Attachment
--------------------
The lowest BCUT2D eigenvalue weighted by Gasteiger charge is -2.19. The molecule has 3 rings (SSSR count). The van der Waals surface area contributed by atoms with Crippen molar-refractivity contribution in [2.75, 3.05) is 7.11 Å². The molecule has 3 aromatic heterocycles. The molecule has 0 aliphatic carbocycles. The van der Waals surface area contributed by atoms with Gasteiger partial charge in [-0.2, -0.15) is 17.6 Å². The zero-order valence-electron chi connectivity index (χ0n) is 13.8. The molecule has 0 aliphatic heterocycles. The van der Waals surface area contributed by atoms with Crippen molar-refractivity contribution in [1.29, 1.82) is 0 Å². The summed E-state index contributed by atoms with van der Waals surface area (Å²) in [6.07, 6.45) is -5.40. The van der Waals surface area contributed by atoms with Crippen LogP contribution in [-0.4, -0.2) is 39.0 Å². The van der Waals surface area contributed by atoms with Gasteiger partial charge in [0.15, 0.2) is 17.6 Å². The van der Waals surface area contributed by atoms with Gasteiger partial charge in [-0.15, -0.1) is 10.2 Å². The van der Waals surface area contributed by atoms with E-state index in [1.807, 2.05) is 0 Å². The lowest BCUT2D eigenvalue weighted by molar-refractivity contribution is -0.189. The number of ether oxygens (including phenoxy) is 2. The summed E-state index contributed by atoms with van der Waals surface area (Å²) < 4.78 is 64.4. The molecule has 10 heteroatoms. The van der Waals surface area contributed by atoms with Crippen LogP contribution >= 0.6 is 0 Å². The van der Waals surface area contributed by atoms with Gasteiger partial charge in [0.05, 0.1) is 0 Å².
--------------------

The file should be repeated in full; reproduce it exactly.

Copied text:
The lowest BCUT2D eigenvalue weighted by Gasteiger charge is -2.19. The molecule has 3 rings (SSSR count). The van der Waals surface area contributed by atoms with Crippen molar-refractivity contribution in [2.75, 3.05) is 7.11 Å². The molecule has 3 aromatic heterocycles. The molecule has 0 aliphatic carbocycles. The van der Waals surface area contributed by atoms with Gasteiger partial charge in [-0.2, -0.15) is 17.6 Å². The zero-order valence-electron chi connectivity index (χ0n) is 13.8. The molecule has 0 aliphatic heterocycles. The van der Waals surface area contributed by atoms with Crippen molar-refractivity contribution in [1.29, 1.82) is 0 Å². The summed E-state index contributed by atoms with van der Waals surface area (Å²) in [6.07, 6.45) is -5.40. The van der Waals surface area contributed by atoms with Crippen LogP contribution in [-0.4, -0.2) is 39.0 Å². The van der Waals surface area contributed by atoms with Gasteiger partial charge in [0.15, 0.2) is 17.6 Å². The van der Waals surface area contributed by atoms with Gasteiger partial charge in [-0.15, -0.1) is 10.2 Å². The van der Waals surface area contributed by atoms with E-state index in [1.807, 2.05) is 0 Å². The lowest BCUT2D eigenvalue weighted by molar-refractivity contribution is -0.189. The number of ether oxygens (including phenoxy) is 2. The summed E-state index contributed by atoms with van der Waals surface area (Å²) < 4.78 is 64.4. The molecule has 10 heteroatoms. The van der Waals surface area contributed by atoms with Crippen LogP contribution >= 0.6 is 0 Å². The van der Waals surface area contributed by atoms with Gasteiger partial charge in [0.05, 0.1) is 0 Å².